Development and Validation of Financial Self-Efficacy Scale for Battered Women
Methods: Thirty items were developed based on the five domains of short-term financial management. The process that was used to validate this scale included: (1) having an expert panel review the construct-related validity of the items; (2) conducting “think-aloud” interviews with five people to check the response-related validity; (3) conducting pilot tests with 35 undergraduate and 15 graduate students; and (4) doing a focus group discussion with the 15 graduate students to get their feedback. After the pilot test, the number of items was reduced to 24. Then, the scale was tested with 91 battered women nationwide. The sample consisted of Caucasian (71%); Hispanic (9%); Asian American (6%); African American (6%); Native American (3%); and Biracial/Multiracial (5%) women. The majority of women had at least a college degree (70%) or some college degree (25%). Data were analyzed using jMetrik software to check the reliability, validity, and items functioning. Participants were recruited through email listservs and domestic violence services networks nationwide. They completed the scale online.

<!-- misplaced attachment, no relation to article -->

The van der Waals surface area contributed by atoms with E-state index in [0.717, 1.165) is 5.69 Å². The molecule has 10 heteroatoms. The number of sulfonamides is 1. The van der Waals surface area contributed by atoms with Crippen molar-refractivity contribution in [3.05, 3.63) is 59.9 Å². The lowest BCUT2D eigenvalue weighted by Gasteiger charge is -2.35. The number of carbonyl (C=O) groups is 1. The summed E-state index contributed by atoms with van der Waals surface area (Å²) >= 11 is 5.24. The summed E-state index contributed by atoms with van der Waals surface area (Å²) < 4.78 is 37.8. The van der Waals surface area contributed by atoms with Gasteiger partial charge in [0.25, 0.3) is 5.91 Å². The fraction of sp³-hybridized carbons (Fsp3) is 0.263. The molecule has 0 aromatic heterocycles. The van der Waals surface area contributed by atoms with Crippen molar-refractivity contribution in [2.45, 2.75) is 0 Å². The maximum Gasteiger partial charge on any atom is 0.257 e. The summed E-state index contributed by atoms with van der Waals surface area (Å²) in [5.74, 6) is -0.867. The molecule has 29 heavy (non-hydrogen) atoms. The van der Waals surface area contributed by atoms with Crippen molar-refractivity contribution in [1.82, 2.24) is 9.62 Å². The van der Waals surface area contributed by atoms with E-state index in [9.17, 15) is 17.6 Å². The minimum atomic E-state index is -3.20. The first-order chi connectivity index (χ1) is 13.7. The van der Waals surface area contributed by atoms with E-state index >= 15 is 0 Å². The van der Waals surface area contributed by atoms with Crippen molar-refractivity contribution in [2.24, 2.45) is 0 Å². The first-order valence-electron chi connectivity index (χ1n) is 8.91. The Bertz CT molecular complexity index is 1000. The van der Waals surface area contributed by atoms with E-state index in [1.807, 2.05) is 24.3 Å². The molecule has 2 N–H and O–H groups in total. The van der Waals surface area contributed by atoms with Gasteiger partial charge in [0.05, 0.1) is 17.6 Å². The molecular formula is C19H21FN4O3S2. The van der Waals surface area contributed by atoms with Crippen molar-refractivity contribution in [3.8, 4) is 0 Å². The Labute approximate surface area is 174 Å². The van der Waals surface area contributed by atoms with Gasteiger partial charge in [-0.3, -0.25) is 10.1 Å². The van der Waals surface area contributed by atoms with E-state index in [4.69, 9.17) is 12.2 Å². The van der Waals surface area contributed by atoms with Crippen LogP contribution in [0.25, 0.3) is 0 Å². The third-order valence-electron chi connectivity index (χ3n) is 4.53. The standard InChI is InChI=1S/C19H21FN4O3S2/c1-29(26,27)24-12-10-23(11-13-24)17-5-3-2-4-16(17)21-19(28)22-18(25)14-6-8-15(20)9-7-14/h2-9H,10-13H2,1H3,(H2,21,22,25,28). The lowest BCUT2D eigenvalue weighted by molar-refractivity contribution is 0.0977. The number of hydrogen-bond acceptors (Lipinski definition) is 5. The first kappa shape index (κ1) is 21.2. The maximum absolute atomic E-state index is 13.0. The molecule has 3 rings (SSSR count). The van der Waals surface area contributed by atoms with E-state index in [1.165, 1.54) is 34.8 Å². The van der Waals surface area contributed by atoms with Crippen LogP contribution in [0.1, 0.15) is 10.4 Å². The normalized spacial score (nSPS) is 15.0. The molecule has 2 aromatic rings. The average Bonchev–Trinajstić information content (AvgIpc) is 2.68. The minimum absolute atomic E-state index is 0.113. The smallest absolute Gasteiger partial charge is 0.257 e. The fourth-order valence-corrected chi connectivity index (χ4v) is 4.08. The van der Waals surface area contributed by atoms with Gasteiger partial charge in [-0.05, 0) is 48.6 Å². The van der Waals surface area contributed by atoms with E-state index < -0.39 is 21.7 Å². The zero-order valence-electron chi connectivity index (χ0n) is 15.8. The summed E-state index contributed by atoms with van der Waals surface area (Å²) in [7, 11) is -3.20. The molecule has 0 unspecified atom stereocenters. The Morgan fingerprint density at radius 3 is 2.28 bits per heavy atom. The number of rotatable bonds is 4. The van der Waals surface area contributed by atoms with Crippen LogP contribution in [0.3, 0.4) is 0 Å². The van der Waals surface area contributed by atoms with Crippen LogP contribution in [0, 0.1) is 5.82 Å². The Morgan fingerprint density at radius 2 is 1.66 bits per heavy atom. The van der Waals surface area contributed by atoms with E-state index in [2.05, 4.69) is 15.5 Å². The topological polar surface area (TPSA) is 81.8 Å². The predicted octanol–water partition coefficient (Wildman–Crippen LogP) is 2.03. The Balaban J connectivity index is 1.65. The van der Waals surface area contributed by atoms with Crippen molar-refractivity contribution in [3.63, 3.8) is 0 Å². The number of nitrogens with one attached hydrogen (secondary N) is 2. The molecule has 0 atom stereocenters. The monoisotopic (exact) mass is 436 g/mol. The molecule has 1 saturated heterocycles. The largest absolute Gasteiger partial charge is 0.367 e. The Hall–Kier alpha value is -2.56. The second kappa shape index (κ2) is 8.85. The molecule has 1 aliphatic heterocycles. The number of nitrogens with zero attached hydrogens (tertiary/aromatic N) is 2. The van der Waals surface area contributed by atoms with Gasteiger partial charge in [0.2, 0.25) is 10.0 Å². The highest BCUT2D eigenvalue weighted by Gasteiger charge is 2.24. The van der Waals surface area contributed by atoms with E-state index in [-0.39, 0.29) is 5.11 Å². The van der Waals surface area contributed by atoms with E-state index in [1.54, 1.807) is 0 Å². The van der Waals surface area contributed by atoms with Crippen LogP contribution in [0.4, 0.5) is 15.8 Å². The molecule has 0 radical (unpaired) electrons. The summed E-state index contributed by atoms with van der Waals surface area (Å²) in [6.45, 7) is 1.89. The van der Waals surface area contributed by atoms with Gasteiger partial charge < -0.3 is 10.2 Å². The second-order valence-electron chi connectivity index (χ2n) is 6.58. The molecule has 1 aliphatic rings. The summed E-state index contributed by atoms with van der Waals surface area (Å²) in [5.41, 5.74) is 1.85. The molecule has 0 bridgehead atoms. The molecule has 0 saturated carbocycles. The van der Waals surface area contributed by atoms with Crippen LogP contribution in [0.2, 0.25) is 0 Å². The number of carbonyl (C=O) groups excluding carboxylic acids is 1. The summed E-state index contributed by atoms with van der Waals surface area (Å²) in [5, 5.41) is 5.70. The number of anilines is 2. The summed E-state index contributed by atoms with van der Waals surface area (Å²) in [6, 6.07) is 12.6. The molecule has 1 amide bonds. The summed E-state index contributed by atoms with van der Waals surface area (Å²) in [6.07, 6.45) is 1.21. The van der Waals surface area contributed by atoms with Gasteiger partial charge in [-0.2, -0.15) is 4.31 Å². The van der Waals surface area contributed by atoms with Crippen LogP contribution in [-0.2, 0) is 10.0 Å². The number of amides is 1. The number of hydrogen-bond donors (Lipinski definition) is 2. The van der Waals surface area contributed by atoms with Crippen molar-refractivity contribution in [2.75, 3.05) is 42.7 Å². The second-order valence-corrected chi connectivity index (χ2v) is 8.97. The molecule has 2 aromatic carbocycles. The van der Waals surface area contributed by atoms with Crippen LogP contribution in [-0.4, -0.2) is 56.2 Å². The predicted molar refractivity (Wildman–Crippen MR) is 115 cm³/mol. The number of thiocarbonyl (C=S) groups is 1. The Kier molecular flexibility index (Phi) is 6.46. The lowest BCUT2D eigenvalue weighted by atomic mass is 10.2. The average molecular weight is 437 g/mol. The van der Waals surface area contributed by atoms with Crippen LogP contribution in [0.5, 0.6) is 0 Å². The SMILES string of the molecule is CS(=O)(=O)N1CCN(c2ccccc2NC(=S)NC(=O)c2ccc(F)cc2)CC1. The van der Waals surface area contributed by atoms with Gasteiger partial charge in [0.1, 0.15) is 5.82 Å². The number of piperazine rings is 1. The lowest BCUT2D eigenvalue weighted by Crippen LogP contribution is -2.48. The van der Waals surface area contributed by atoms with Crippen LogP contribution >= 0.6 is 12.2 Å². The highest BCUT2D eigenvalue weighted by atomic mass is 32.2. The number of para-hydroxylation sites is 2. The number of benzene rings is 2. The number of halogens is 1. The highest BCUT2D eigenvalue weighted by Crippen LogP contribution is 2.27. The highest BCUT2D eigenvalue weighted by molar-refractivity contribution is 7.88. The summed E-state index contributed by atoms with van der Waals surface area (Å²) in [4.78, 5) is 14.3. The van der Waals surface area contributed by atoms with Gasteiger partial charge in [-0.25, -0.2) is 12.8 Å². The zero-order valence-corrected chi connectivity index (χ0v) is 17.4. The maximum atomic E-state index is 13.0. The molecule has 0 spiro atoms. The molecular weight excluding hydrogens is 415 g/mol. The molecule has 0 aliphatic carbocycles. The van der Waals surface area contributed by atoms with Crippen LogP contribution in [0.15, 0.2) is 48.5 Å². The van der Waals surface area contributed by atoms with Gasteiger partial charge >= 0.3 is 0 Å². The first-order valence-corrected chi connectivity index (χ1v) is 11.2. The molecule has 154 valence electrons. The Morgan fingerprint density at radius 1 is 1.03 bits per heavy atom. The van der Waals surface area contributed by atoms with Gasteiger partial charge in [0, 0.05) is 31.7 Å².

Results: The reliability analysis yielded a coefficient alpha of 0.9247 and Standard Error Measurement (SEM) of 4.8297. All items had item-Total Pearson scores higher than 0.2, and there were no negative item-Total Pearson. Three items regarding “income tax filing” and one on “equal financial decision making in relationship” had outfit indices larger than 2.0, which indicated a poor fit to the model. These three items have been removed from the scale. The item non-parametric curve analysis showed that the rating scale was working well and there were no odd-looking curves. The Wright map (showing the actual item difficulty) and the Construct map (hypotheses about item difficulty) were nearly parallel, indicating good evidence of validity. The person-item map showed that all items were below or at the same level with a person’s ability, a desired outcome given the high level of education in this sample.
Implications: This scale shows promise as a measure of financial self-efficacy for battered women, filling an important gap in our ability to evaluate financial literacy programs for battered women. Results suggested all items correlate well with the overall measurement and have a good ability of discrimination. Statistical analyses also showed good evidence of reliability and validity. Since measurement is sample specific, further studies to test this scale with other populations will be helpful to determine if there is a difference between responses among different groups.